Pregnancy is surrounded by myths, some harmless, some more dangerous.

We're analysed 13 of the most common pregnancy myths to show you why they're nonsense!

13 pregnancy myths debunked

  1. Myth: Twin pregnancies are rare: Twin pregnancies are more common than people might think. According to the CDC, approximately 128,310 twin babies were born in 2017. Twins account for roughly 33 out of 1,000 births in the America.
  2. Myth: Heartburn means that the baby will have a lot of hair: There is limited evidence to confirm whether this is true. A small study from 2006 found that 23 of the 28 participants who reported experiencing moderate-to-severe heartburn had babies with an average or above average amount of hair. The researchers suggested that this may be due to pregnancy hormones that affect both hair growth and the relaxing of the muscles that separate the esophagus, or food pipe, from the stomach.
  3. Myth: It is possible to predict the sex of the baby: People propose many different techniques for predicting the sex of the baby. These range from using the shape of the pregnant woman’s face or belly, to seeing how a wedding ring rotates when the woman suspends it from a string and holds it over the belly. None of these methods are accurate indicators of a baby’s sex.
  4. Myth: A pregnant woman should eat for two: While it is true that women may need to increase their calorie intake slightly when pregnant, they should avoid overeating. Overeating can be harmful to both the woman and the fetus, especially if the diet contains a lot of empty calories. Women should aim for a gradual increase in calories throughout the pregnancy: First trimester: No extra calories are necessary. Second trimester: Experts recommend an additional 340 calories per day. Third trimester: An additional 450 calories per day is the recommendation. Women should generally focus on continuing with their regular diet, but they should ensure that they are eating nutrient-rich foods.
  5. Myth: A woman should avoid exercising when pregnant: Most women should engage in light-to-moderate exercise during pregnancy. But if you didn't exercise regularly before becoming pregnant or you have a high-risk pregnancy, you must talk to a healthcare professional before starting a new routine.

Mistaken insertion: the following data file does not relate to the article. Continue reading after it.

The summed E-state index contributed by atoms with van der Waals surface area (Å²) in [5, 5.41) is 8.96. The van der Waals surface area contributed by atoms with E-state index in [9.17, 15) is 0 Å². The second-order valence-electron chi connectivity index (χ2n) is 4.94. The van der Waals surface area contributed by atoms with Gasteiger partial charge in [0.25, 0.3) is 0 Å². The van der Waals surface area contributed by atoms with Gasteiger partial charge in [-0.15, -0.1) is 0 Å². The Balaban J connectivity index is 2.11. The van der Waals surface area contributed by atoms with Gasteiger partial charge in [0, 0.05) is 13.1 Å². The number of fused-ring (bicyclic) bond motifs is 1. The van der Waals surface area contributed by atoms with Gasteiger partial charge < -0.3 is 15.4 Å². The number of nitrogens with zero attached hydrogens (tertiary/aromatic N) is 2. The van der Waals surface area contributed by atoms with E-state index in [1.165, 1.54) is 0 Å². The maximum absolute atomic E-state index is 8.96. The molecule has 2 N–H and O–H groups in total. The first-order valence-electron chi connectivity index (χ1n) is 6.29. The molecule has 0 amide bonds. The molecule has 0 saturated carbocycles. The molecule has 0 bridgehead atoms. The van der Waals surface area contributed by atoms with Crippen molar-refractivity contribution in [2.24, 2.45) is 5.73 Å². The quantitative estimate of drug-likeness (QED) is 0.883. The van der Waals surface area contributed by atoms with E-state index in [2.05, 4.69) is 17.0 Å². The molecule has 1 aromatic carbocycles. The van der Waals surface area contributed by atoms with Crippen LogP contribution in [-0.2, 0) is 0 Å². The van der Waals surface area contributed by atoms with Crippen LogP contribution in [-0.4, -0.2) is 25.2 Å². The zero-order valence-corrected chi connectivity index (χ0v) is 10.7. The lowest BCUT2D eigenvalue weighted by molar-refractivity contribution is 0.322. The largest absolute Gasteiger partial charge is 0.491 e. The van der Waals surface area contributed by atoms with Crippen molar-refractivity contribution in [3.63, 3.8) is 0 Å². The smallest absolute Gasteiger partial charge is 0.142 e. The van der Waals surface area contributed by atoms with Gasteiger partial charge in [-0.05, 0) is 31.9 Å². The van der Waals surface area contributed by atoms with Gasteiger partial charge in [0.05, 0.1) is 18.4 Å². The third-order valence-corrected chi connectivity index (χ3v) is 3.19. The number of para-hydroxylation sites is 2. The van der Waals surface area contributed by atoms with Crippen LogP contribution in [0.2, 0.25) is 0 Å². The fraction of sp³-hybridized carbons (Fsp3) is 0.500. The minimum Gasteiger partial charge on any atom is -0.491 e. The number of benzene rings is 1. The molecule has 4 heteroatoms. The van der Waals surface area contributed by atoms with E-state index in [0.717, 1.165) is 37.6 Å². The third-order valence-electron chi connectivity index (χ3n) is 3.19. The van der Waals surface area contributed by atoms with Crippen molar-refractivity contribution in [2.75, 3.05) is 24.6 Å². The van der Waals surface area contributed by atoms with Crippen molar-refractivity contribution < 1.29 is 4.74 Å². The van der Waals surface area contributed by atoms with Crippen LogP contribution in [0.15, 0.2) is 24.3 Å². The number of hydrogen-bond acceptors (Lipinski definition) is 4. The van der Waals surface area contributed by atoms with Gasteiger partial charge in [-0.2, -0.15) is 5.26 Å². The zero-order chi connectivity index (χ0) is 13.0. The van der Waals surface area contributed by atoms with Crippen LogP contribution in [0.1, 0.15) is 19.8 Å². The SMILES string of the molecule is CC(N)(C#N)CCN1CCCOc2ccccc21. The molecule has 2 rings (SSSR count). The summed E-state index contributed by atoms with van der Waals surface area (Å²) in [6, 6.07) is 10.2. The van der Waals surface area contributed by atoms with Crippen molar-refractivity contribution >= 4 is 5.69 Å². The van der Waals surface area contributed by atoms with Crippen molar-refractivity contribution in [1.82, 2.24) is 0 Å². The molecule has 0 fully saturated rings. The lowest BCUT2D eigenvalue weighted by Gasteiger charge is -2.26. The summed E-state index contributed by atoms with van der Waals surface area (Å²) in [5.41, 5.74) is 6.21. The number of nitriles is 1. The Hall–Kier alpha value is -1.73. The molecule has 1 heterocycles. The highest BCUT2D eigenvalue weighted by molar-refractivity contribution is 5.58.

6. Myth: Morning sickness only occurs in the morning: Despite its name, morning sickness can affect pregnant women throughout the day. Less than 2% of pregnant women experience morning sickness only in the morning. Morning sickness typically starts by the fourth week and ends by the 16th week.
  7. Myth: Eating certain foods can cause an allergy to develop: Pregnant women can eat foods that people often associate with allergies, such as nuts and milk, as long as they are not allergic to them. The baby will not develop an allergy to these foods. However, a woman should avoid some foods, such as raw meat, seafood, and certain soft cheeses, for other health reasons. Here is more information on which foods to avoid.
  8. Myth: A woman should avoid sex during pregnancy: Sex has no effect on an otherwise healthy pregnancy. But you must consult your doctor if in doubt or if you have a high-risk pregnancy.
  9. Myth: Cats are off limits: Many pregnant women try to avoid cats because they have heard that cats can cause an infection. Cat feces can carry toxoplasmosis, a potentially harmful disease. As a precaution, therefore, a pregnant woman should either wear gloves to change the litter or have someone else do it. Women do not need to avoid cats during pregnancy as long as they follow this precaution.
  10. Myth: A pregnant woman can't drink coffee: Women can still have a cup of coffee each day when pregnant, but they should limit their caffeine intake to 200 mg or less. This amount equates to about 1.5 cups of coffee, where a cup is 8 ounces.
  11. Myth: A woman will be happy and glowing all the time: Pregnancy can be difficult for many women. Hormones, body changes, and tiredness can take their toll on both physical and mental health, as well as affecting a woman’s mood.
  12. Myth: Vaginal delivery is not possible after a cesarean delivery: In reality, a woman may be able to have a vaginal birth following a previous c-section. But this decision will be made in conjunction with your ob-gyn.
  13. Myth: Certain foods and drinks can bring on labour: Most of the natural and alternative medicines that people recommend to induce labor have no basis in scientific knowledge, and some can actually be harmful

Medical advice

Many myths surround pregnancy, some of which involve incorrect information or advice that may be harmful.

A woman should talk to a doctor before making any significant dietary, healthcare, or lifestyle changes during pregnancy.


Subscribe to our YouTube channel for great advice and recipes.

Join the conversation with other Moms by registering for our Discussions forum.

Read more articles like these

Want news and updates?

Sign up for our newsletter to stay up to date.

Copyright © 2024. Developed & Designed by Square1,powered by PublisherPlus